Jewels of the Earth

Moved by the natural world, Bay Area artist Milton Cavagnaro nurtured his creative spirit with painting, jewelry and the landscape
Harmony in the Hills
Harmony in the Hills
With a style all his own, Milton Cavagnaro, pictured here in the 1940s, was a mid-century painter, jeweler, and graphic designer based in the Bay Area.
Harmony in the Hills
Harmony in the Hills
Harmony in the Hills
In the 1940s Cavagnaro worked primarily with painting, his output including the three paintings that appear above. By the late 1940s, he turned to jewelry (including the brooch at top of our story), which became his primary focus and source of income throughout the next decade.

For an artist used to living hand to mouth, saying no to a paying gig is a big deal, especially if it's with a major cultural institution. But in 1952, at age 39, Milton Cavagnaro did it—twice.

And on top of that, he'd also stepped down as 'prime member' in a San Francisco design firm whose founders included the famed industrial designer Ruth Gerth.

When the California College of Arts and Crafts heard Milt had quit teaching at the California School of Fine Arts (today the San Francisco Art Institute), the Oakland school asked him to join their faculty.

The well-respected CCAC was where Cavagnaro had earned a degree in secondary education in the early 1930s. The School of Fine Arts was at its height in the early 1950s, with such history-making artists on staff as Richard Diebenkorn, David Park, and Milt's lifelong friend, Ansel Adams.

But Milt was through teaching. "For the time being, he wants to spend all his time on his present projects, and we have been so fortunate that many shops all over the country are responding so well to his things," Milt's wife and fellow artist, Mayreece, replied to CCAC. "Teaching again may be a consideration later on…but right now he has a million ideas to get out of his system."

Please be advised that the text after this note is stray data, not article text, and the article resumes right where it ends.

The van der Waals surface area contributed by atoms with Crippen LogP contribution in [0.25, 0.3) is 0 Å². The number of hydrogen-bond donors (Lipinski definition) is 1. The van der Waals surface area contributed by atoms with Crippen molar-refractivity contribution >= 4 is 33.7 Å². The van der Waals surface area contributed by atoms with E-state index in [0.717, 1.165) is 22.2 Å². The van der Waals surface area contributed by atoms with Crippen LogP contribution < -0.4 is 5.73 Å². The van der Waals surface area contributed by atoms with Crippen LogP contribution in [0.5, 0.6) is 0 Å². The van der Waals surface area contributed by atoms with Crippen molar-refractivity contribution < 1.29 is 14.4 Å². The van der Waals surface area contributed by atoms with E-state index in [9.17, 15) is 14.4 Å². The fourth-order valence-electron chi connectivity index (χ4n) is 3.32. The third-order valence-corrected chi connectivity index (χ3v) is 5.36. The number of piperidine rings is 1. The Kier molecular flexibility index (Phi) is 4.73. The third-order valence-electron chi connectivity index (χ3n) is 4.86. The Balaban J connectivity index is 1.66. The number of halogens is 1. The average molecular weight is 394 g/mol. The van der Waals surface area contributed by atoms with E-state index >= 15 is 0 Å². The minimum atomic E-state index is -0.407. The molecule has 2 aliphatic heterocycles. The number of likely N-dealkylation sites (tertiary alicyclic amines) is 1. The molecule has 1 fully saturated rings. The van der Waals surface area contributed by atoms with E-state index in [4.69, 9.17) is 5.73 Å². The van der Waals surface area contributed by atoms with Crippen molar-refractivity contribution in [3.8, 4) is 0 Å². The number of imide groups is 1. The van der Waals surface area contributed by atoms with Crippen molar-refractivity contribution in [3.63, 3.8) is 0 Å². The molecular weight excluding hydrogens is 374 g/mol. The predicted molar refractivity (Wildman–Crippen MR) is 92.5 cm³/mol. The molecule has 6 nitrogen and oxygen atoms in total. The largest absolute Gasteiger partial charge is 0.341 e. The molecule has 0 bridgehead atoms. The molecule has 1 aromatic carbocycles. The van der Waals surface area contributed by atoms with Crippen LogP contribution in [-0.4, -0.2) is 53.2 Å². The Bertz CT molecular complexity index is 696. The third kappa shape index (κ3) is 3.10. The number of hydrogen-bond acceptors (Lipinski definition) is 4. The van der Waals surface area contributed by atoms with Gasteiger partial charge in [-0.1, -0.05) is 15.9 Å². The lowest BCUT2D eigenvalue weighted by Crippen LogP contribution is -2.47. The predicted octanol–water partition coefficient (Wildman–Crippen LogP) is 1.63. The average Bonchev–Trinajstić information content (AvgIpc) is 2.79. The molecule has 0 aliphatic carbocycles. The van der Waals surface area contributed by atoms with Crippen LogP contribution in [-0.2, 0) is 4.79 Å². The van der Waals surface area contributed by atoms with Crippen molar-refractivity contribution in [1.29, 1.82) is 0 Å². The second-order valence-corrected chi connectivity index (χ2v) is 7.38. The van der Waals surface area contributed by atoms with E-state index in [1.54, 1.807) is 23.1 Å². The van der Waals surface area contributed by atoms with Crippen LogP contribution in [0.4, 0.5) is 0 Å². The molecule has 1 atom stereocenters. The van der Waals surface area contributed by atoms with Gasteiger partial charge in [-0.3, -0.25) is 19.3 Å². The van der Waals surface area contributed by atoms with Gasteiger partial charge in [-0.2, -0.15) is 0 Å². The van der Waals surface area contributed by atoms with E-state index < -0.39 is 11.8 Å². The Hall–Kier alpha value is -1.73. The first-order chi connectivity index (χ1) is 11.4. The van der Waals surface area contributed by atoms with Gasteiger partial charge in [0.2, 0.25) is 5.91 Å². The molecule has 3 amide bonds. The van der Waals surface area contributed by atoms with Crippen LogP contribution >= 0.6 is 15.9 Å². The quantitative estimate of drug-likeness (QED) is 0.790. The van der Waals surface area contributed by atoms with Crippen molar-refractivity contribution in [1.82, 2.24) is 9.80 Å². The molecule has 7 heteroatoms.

"We have a shop here in Marin County and have really found quite a peaceful and creative way of life in the midst of a hectic world," she went on.

Cavagnaro (1913-1993), a graphic designer, painter, jeweler, and creator of 'mass-produced items,' was finally working full time as what would be called today a 'maker.' His studio was in the basement of what his son David calls their "tiny cracker box house," in Tam Junction, on the lower slope of Mount Tamalpais.

From the late 1940s through the 1950s, Cavagnaro turned out custom jewelry, pendants, earrings, necklaces, cufflinks, and more, including freestanding figurines that suggest ethnic art or creatures from another world.

His mass-produced items included rectangular salt-and-pepper shakers and the quirky 'Eega Reminder Bird,' described by the Detroit News in 1949 as "made of wood and wire and…designed as a humorous desk accent. There's a slot in its mouth for memos."

These provided "a lot of his bread-and-butter income during the 1950s," David says. Paintings, with which Milton made his mark in the late 1940s, got dropped.

Although Cavagnaro's career as an artist was short and never earned him much, he managed to create a style all his own.

His jewelry suggests ethnic fetish objects, often-quizzical figurines. There are delightful linear designs, classic 1950s amoeba shapes, and subtle textures and colors. Some are miniature mobiles. The pieces make a virtue of humble materials, and are beautifully crafted.

You can see in Milt's paintings Surrealist biomorphism and automatic drawing, Chinese ink wash paintings, the cityscapes of Stuart Davis, outsider art (scholar on mid-century arts and design Steve Cabella says Milt's work anticipates Keith Haring's), and Jackson Pollock.

It's easy to see why Milt believed he could succeed as a solo artist—and why he would choose to do so away from San Francisco, in the shadow of a mountain.

 Since he began showing his paintings in San Francisco in the early 1940s, reviews (though not sales) had been good.